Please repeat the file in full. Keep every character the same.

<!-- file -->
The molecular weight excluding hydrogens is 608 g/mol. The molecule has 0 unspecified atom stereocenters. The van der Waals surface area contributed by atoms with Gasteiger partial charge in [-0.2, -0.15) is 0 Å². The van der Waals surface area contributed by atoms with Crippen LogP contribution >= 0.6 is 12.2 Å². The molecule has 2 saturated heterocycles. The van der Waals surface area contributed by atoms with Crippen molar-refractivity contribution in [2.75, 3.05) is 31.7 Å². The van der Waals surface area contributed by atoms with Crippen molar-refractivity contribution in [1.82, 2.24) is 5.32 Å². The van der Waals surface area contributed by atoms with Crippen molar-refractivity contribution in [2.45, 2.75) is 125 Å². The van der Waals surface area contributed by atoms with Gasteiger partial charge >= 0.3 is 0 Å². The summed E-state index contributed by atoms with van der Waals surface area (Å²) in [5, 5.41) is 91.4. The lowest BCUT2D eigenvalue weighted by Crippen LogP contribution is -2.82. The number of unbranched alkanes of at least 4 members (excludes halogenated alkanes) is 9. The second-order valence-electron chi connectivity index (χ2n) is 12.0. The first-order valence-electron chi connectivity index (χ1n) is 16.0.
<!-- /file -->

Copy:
The molecular weight excluding hydrogens is 608 g/mol. The molecule has 0 unspecified atom stereocenters. The van der Waals surface area contributed by atoms with Gasteiger partial charge in [-0.2, -0.15) is 0 Å². The van der Waals surface area contributed by atoms with Crippen LogP contribution >= 0.6 is 12.2 Å². The molecule has 2 saturated heterocycles. The van der Waals surface area contributed by atoms with Crippen molar-refractivity contribution in [2.75, 3.05) is 31.7 Å². The van der Waals surface area contributed by atoms with Crippen molar-refractivity contribution in [1.82, 2.24) is 5.32 Å². The van der Waals surface area contributed by atoms with Crippen molar-refractivity contribution in [2.45, 2.75) is 125 Å². The van der Waals surface area contributed by atoms with Gasteiger partial charge >= 0.3 is 0 Å². The summed E-state index contributed by atoms with van der Waals surface area (Å²) in [5, 5.41) is 91.4. The lowest BCUT2D eigenvalue weighted by Crippen LogP contribution is -2.82. The number of unbranched alkanes of at least 4 members (excludes halogenated alkanes) is 9. The second-order valence-electron chi connectivity index (χ2n) is 12.0. The first-order valence-electron chi connectivity index (χ1n) is 16.0.